Motorcycle racing legend Dick Mann has died at 87


Dick Mann seen here in a 2015 file photo. Mann died on April 26.

Dick Mann, a member of the American Motorcycle Hall of Fame and resident of Gardnerville, died on April 26 at the age of 87.

In a 2015 interview with RC Sports editor-in-chief Dave Price, Mann described his feelings about his fame.

“I don’t know,” he said. “I have never looked for peaks and valleys. As long as it’s stable, I’m happy. If I had a different attitude, I would never have turned out to be a professional runner.

Mann won two dozen national events from 1958 to 1972.

“I wasn’t that talented,” he said, with his characteristic modesty. “It is the dedication and insight that has been the key to the success I have had.”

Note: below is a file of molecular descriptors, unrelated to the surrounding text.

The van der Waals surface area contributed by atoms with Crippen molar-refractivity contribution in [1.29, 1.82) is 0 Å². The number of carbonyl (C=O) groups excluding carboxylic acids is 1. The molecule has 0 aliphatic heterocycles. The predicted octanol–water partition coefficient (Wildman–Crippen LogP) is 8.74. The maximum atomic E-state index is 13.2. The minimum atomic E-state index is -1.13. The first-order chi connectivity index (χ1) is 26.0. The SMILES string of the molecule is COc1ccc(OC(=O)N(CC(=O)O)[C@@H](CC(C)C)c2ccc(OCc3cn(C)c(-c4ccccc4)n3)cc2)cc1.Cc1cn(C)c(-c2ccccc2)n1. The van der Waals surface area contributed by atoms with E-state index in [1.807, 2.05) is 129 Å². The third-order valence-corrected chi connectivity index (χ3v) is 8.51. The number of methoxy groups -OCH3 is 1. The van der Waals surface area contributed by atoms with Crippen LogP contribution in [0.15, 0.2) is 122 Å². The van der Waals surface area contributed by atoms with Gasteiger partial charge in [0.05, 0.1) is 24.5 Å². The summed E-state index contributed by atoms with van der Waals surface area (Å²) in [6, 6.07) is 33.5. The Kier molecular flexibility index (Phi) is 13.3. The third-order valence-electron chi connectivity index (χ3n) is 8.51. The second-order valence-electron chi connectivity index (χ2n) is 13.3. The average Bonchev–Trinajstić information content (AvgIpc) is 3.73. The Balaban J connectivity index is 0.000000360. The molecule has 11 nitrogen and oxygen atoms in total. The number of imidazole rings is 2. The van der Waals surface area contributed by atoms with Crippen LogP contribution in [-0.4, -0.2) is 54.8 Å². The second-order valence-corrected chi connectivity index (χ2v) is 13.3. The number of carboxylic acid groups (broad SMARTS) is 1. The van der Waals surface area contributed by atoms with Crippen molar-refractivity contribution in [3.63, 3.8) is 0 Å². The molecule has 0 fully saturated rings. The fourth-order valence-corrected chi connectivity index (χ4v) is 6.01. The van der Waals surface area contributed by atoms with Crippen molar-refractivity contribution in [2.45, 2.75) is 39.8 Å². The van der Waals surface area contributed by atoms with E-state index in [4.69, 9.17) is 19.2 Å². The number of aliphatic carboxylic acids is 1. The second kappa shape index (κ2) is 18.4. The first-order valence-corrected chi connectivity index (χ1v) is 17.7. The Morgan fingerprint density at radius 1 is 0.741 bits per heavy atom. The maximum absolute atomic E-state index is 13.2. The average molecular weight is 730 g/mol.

Mann told Price he doesn’t race for glamor or fun.

“I never thought it was fun,” he said. “I wanted to be a professional athlete and I could do my best on a motorcycle.”

Mann has won two major national championships, Mann has been billed as one of the greatest to ever compete in various motorcycle racing disciplines, the association said. Mann is best known for being the first person to win all five types of circuits included in the AMA Grand National Championship: short track, TT, half mile, mile and road race.

Mann continued to contribute to the motorcycle racing legacy by influencing some of the biggest names in the flat track including Gene Romero, Gary Nixon, Mert Lawwill, Kenny Roberts and Dave Aldana.

Mann was inducted into the Motorsport Hall of Fame in 1993 and the AMA Motorcycle Hall of Fame in 1998.


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